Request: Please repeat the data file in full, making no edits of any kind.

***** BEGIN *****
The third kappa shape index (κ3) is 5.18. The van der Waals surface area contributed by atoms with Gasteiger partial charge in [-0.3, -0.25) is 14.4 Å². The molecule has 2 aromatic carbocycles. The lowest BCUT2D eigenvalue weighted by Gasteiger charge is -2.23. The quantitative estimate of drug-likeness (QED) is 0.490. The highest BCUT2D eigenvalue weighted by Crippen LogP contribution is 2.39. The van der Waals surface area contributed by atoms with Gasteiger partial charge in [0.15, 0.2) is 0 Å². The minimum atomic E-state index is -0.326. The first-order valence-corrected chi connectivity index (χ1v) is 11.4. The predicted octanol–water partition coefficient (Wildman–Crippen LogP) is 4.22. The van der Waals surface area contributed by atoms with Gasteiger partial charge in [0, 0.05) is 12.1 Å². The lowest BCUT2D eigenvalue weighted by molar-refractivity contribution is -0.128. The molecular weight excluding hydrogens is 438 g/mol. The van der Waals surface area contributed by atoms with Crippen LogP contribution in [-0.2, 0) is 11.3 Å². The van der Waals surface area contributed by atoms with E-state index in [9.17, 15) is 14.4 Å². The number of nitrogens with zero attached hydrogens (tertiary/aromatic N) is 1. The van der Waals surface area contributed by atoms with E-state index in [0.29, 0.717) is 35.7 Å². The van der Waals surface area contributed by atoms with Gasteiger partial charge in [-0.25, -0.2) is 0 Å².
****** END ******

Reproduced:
The third kappa shape index (κ3) is 5.18. The van der Waals surface area contributed by atoms with Gasteiger partial charge in [-0.3, -0.25) is 14.4 Å². The molecule has 2 aromatic carbocycles. The lowest BCUT2D eigenvalue weighted by Gasteiger charge is -2.23. The quantitative estimate of drug-likeness (QED) is 0.490. The highest BCUT2D eigenvalue weighted by Crippen LogP contribution is 2.39. The van der Waals surface area contributed by atoms with Gasteiger partial charge in [0.15, 0.2) is 0 Å². The minimum atomic E-state index is -0.326. The first-order valence-corrected chi connectivity index (χ1v) is 11.4. The predicted octanol–water partition coefficient (Wildman–Crippen LogP) is 4.22. The van der Waals surface area contributed by atoms with Gasteiger partial charge in [0, 0.05) is 12.1 Å². The lowest BCUT2D eigenvalue weighted by molar-refractivity contribution is -0.128. The molecular weight excluding hydrogens is 438 g/mol. The van der Waals surface area contributed by atoms with Crippen LogP contribution in [-0.2, 0) is 11.3 Å². The van der Waals surface area contributed by atoms with E-state index in [9.17, 15) is 14.4 Å². The number of nitrogens with zero attached hydrogens (tertiary/aromatic N) is 1. The van der Waals surface area contributed by atoms with E-state index in [0.29, 0.717) is 35.7 Å². The van der Waals surface area contributed by atoms with Gasteiger partial charge in [-0.25, -0.2) is 0 Å².